Canned spray cheese, pimiento-stuffed olives, maraschino cherries, and beef jerky should not count as “staple foods” under proposed Trump administration rules for stocking requirements for retail food stores that participate in the Supplemental Nutrition Assistance Program, or SNAP, according to comments filed today by the Center for Science in the Public Interest.
The 2014 Farm Bill directed the U.S. Department of Agriculture to strengthen stocking standards for participating retailers. The intent of that law was to give SNAP recipients access to a wider variety of healthy staple foods in the categories of dairy, fruit or vegetable, grains, and meat. USDA’s proposed rule, issued by the agency’s Food and Nutrition Service, would dilute the meaning of “variety,” undermining the 2014 law. The proposed changes would be of particular benefit to retailers that aren’t full grocery stores, such as convenience, dollar, and liquor stores.
“Lower income Americans are more likely to rely on convenience and dollar stores for food,” said CSPI vice president for nutrition Margo G. Wootan. “USDA should be ensuring that SNAP-participating retailers stock a meaningful variety of staple foods, allowing a family to shop in their own neighborhoods for real food that they can make into meals. They shouldn’t be incentivizing retailers to stock foods that actively promote diet-related disease, like Cheez Whiz, Slim Jims, or SPAM. Maraschino cherries—a cocktail garnish, of all things—shouldn’t count as a fruit any more than ketchup should count as a vegetable. Canned spray cheese and dried meat are snacks and should not be designated as discrete varieties of staple foods.”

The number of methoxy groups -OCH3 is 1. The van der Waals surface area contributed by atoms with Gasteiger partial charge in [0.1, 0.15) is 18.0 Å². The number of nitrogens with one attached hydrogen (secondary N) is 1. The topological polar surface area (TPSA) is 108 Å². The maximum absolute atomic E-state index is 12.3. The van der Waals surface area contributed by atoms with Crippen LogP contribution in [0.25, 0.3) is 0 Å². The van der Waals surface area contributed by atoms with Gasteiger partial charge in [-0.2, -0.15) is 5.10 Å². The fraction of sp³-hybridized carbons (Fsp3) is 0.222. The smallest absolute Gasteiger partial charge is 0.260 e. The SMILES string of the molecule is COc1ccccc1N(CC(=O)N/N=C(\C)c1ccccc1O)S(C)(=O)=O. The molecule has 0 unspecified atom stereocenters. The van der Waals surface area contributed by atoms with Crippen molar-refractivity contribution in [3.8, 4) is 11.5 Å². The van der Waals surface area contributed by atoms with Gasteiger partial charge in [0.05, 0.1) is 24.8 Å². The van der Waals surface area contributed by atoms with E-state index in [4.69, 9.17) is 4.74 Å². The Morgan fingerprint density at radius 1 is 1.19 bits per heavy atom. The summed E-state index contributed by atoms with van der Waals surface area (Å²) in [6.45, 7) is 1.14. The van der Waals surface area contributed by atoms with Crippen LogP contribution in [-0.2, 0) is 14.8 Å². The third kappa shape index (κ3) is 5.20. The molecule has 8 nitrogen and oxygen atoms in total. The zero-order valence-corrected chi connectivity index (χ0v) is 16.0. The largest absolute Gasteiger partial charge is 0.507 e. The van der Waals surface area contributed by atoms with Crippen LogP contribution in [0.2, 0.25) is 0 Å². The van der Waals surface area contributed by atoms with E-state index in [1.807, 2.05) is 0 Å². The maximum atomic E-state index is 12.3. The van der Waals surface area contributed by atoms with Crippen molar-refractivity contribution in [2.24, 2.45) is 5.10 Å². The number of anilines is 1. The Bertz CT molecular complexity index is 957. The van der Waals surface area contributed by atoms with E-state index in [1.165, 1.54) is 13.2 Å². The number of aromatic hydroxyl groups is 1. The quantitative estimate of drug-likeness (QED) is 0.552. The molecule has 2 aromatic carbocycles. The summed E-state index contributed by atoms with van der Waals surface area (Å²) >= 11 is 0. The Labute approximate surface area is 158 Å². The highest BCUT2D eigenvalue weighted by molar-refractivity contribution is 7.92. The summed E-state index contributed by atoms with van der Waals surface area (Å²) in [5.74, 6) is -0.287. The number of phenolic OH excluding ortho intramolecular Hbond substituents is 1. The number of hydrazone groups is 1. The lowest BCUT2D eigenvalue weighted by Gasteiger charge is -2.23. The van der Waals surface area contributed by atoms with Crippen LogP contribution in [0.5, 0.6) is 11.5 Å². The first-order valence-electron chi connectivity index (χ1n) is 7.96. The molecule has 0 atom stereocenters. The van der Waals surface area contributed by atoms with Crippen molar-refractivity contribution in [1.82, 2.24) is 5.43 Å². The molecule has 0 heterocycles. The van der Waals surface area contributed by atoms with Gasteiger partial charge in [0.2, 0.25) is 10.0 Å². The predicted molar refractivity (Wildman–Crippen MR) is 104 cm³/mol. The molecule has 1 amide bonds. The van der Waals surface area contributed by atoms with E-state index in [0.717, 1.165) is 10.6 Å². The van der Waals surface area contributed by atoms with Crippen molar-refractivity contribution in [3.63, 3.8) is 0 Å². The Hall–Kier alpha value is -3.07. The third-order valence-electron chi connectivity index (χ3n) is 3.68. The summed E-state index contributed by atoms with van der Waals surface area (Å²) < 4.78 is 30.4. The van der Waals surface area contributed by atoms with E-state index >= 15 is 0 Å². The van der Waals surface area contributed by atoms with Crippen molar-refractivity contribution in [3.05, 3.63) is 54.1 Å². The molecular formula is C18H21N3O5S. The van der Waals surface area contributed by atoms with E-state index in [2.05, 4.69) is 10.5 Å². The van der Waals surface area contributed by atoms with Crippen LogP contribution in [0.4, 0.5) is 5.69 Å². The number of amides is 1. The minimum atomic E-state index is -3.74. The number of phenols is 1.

2016 Obama-era regulations—which have never gone into effect due to congressional appropriations riders—also inappropriately counted beef jerky as a staple food. “The Trump rule would be even worse, creating distinct varieties for dried beef and processed cheese products,” said Wootan.
The proposed rule comes in the wake of a landmark study published in the journal Cell Metabolism establishing that diets high in highly processed foods lead to greater weight gain compared to a diet of fresh fruits, vegetables, and other unprocessed foods.